Mike Kueber's Blog

June 21, 2012

Repeal and replace ObamaCare?

Filed under: Medical — Mike Kueber @ 7:23 pm
Tags: , , , ,

Ever since ObamaCare was enacted into law, the Republican mantra has been “repeal and replace,” with the emphasis on repeal.  This emphasis on “repeal” is understandable because everyone knows that it is easier to tear something down than it is to build something up. 

An article by Texas senator Kay Bailey Hutchison in today’s San Antonio Express-News continues the Republican Party’s untoward tendency toward demagoguery (rationing, death panels).  In the article, Hutchison asserts that the medical profession will be irreparably damaged by ObamaCare because a government bureaucracy will soon interject itself between doctors and patients.  As evidence of this evil, Hutchison cites a recent recommendation by a government panel to exclude PSA screening from a group of medical services that an insurance company must pay for without charge (no deductible, co-pay, etc.).

Hutchison’s point is wrong on at least two levels.  The first is she implies that PSA screening will no longer be covered.  That is wrong.  The PSA will remain covered; it is simply not included in the basket of preventive services that ObamaCare requires insurance companies to pay for without charge.  If ObamaCare is repealed, as Hutchison wants, the PSA and other preventative services will be covered just like any other medical service – i.e., subject to co-pay and deductibles.

The second and more important mistake with Hutchison’s argument is her premise that a government bureaucracy or insurance company should not get between the doctors and patients.  That suggests that the patients should have a blank check to incur any medical services and expenses that they and their doctors agree on.  Well, such a philosophy is a major reason that medical insurance has become unaffordable.  Doctors and patients should be allowed to do whatever they want on their own nickel, but when they ask the federal government or an insurance company to pay for a medical service, that service needs to be reasonable and necessary based on objective evidence, not the subjective determinations of the doctors and patients, without any consideration of costs and benefits.  You can’t do a cost-benefit analysis if your costs are zero.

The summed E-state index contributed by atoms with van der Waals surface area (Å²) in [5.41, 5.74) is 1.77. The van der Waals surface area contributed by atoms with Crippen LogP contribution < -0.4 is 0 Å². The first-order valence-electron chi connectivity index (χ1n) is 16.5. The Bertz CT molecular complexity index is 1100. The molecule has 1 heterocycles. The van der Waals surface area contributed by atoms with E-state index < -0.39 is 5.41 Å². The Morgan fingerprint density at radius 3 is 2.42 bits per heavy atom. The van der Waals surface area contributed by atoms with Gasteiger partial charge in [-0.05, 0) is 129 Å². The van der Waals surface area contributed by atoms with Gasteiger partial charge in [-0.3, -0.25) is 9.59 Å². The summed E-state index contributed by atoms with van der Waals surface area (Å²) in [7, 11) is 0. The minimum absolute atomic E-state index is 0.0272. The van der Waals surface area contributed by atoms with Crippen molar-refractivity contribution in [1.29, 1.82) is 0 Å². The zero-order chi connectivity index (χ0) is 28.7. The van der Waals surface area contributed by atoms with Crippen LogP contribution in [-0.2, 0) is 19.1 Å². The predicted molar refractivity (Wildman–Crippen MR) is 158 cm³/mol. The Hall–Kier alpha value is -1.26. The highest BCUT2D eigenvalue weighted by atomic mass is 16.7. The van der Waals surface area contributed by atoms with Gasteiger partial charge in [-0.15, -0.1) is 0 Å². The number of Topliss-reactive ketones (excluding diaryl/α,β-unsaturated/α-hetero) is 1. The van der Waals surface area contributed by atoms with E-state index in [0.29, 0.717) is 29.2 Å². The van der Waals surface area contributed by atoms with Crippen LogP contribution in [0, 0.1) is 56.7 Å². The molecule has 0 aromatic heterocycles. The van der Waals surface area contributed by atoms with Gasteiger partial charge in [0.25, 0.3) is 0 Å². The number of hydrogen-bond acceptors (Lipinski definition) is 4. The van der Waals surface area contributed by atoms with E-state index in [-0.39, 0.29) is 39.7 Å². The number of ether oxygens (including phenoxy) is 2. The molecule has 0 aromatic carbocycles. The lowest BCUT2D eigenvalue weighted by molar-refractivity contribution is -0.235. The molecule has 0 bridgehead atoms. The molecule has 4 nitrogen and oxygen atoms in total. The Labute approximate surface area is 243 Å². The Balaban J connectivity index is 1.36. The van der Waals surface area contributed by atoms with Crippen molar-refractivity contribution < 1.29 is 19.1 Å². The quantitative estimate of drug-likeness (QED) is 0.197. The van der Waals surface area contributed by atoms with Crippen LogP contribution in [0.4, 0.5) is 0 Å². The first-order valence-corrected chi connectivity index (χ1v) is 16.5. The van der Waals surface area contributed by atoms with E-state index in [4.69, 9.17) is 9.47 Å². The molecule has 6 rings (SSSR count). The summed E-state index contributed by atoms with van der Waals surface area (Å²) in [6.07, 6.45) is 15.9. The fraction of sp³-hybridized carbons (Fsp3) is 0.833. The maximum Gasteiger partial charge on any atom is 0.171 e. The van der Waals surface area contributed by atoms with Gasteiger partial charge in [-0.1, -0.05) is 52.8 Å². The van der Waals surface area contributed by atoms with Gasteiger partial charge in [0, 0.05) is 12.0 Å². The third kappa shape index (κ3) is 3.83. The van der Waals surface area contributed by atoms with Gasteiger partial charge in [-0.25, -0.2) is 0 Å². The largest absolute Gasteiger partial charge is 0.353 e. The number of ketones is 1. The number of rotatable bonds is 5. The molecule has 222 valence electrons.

Hutchison closed her column by providing some interesting statistics:

  • A recent survey of 5,000 physicians found that 60 percent believe the healthcare legislation will have a negative impact on overall patient care.
  • More than half believe that increased bureaucracy is reducing the personal interaction that is essential to building better understanding of patients’ needs.
  • One statistic stuck with me as I spoke to those graduates: nine out of 10 would not recommend the healthcare profession to a family member.

 Yes, we can expect physicians to believe that patient care will be negatively impacted if the government and insurance companies stop giving them and their patients a series of blank checks; and that increased bureaucracy is reducing the time that they have to interact with patients.  What else would you expect them to say?

I am struck, however, by the statistic that 90% of the new doctors would not recommend the healthcare profession to a family member.  My second son is a newly commissioned M.D., and he shared that burnt-out feeling a couple of years ago while in the later stages of medical school, while wistfully thinking of the other things he could be doing.  However, I spoke to him last week, after nearly a year of residency, and he enjoyed his work so much that he said he would almost do it for nothing.

So regarding Hutchison’s use of statistics, I think of Mark Twain’s sage comment, “There are lies, damned lies, and statistics.”  I wish Hutchison would use her waning days in public office to educate instead of fueling the fire.


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